My city is gone
Is Sacramento losing its identity?
The changes to Sacramento have become more obvious over the last couple of years, and I don’t know what to make of them. As a born and raised Sacramentan, it’s strange to see neighborhoods become unfamiliar.
It’s easy for me to slip into the worn-out “Oh, these Bay Area strangers are trying to turn my little cowtown into the city we can’t afford anymore,” and I know that’s not completely fair.
I just don’t know how I feel when a Mexican restaurant opens in Oak Park, selling elotes for $6 or $7 when they’re only $3 near Franklin Boulevard, and the place is full of… um… pale faces. It’s weird to see an empty lot crammed with small houses along the 65th Street expressway. It’s annoying to see marijuana shops in South Sacramento as the new businesses.
I’m not necessarily surprised by “revitalization.” After all, Sacramento “revitalized” during previous generations—the heart of Japantown became Capitol Mall and Old Sacramento was built over working-class Latino neighborhoods. In my era in South Sacramento, revitalization manifested as people walking miles to a grocery store, past marijuana dispensaries, a tattoo parlor, or a used car lot. New businesses occupied decaying storefronts, but whose life improved?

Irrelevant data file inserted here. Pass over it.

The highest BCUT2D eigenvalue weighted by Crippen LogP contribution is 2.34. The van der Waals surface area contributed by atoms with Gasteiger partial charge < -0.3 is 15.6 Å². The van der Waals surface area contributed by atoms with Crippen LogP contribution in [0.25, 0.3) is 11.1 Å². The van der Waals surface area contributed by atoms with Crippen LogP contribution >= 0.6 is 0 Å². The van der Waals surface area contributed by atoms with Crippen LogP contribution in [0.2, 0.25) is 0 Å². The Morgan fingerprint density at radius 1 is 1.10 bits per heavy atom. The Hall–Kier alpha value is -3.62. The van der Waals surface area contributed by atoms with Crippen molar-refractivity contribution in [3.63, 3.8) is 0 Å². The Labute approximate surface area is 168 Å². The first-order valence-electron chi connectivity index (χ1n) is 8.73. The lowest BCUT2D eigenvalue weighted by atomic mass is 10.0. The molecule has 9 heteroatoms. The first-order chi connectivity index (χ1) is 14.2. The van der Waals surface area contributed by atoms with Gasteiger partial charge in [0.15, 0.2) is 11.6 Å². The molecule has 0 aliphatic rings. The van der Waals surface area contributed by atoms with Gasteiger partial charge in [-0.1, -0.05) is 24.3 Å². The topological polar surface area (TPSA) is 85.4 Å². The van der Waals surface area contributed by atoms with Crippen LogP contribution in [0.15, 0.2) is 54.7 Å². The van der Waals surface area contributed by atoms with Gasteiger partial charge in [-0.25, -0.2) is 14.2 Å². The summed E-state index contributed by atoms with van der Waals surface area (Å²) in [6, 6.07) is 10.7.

As far as I know, revitalization systematically razes small businesses and housing to replace it with things that serve no discernible purpose to the displaced community.
But I also know change is inevitable. I know there are plenty of older Sacramentans who have seen countless more things erased or transformed about their city than I’ve seen lately. It just doesn’t seem like this is regular expansion and growth. When I encounter new developments, I get a sense that Sacramento is a bit confused. I’m left thinking: “Why is Sacramento ashamed at being a small town focused on the drudge of working for the state? Why does it want to be a bigger city?”
Lately, Sacramento wants to be a destination, but isn’t it already a destination because it’s the state capital, because of its mildly Podunk charm? It’s kitschy and history-based and boring if you live here. I did most of the to-do list for museums and theater and whatnot by the time I was a teenager.
But Sacramento is still different. Not everyone gets to live so close to such an important level of government, as much documented history, to the City of Trees beauty, to our diversity.
Sacramento has an identity. If we want more, we’re about an hour away from “more exciting” places. Wanting a semi-sleepy hometown doesn’t mean you don’t want fun and new things.
But I don’t want to hear about craft beer and how people of color are prioritized for small business licenses for weed. I don’t want to hear about how the city can attract and keep new people.
I just want Sacramento to focus on the people who have always been here.